CALGARY — A inquiry committee of the Canadian Judicial Council says a judge who asked a sexual assault complainant why she couldn’t just keep her knees together should lose his job.
Court transcripts show Robin Camp also called the complainant “the accused” throughout the trial and told her “pain and sex sometimes go together.”
Camp acquitted Alexander Wager in the 2014 trial, but the verdict was overturned on appeal and a new trial was ordered. Testimony in the retrial wrapped up earlier this month
“We conclude that Justice Camp’s conduct … was so manifestly and profoundly destructive of the concept of the impartiality, integrity and independence of the judicial role that public confidence is sufficiently undermined to render the judge incapable of executing the judicial office,” the committee said in its recommendation released Wednesday.
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“Accordingly, the inquiry committee expresses the unanimous view that a recommendation by council for Justice Camp’s removal is warranted.”
The committee said Camp “relied on discredited myths and stereotypes about women and victim-blaming during the trial and in his reasons for judgment.
“Accordingly, we find that Justice Camp committed misconduct and placed himself, by his conduct, in a position incompatible with the due execution of the office of judge.”
It’s now up to the Canadian Judicial Council to decide whether the recommendation should be taken to the federal justice minister, who has final say on Camp’s fate.
At a hearing earlier this year, Camp apologized for what he called his rude and insulting attitude toward the then-19-year-old woman when he was a provincial court judge in Calgary.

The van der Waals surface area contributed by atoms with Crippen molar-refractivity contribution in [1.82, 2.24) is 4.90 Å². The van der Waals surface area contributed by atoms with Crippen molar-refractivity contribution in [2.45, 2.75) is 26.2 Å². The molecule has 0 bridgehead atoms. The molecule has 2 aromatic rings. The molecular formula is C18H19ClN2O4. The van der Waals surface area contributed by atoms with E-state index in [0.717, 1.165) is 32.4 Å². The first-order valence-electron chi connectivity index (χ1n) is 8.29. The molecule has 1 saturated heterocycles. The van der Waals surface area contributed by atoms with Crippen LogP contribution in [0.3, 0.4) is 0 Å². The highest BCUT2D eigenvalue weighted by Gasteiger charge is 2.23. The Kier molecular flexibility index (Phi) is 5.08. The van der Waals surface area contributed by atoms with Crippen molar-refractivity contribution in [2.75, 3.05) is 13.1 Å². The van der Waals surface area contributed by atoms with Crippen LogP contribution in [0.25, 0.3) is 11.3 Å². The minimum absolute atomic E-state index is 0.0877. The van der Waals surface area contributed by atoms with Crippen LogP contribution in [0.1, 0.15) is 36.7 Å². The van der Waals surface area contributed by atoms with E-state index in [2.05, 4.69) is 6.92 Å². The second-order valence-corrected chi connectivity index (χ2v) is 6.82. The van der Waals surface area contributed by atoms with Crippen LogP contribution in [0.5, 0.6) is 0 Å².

“I was not the good judge I thought I was,” Camp said. “Canadians deserve more from their judges.”
The complainant, who can’t be named under a publication ban, told the hearing that she had contemplated suicide after what happened at the initial trial.
“He made me hate myself and he made me feel like I should have done something … that I was some kind of slut,” she said.
The committee heard that Camp had undergone sensitivity training and counselling with a superior court judge, a psychologist and an expert in sexual assault law. He admitted in testimony that he had made mistakes, but said he was willing to learn from them and wanted to remain on the bench.
Camp’s lawyer sought to paint a portrait of a “complex human being” who is humble, tolerant and remorseful.
“He’s fair. He’s accommodating,” Frank Addario said. “He’s motivated to learn and get better.”
Addario said removing Camp would send the wrong message to other judges who seek to improve themselves.
But Camp’s efforts after the trial don’t make up for his comments, the committee said.
“In these circumstances, the impact of an after-the-fact commitment to education and reform as an adequate remedial measure is significantly diminished.”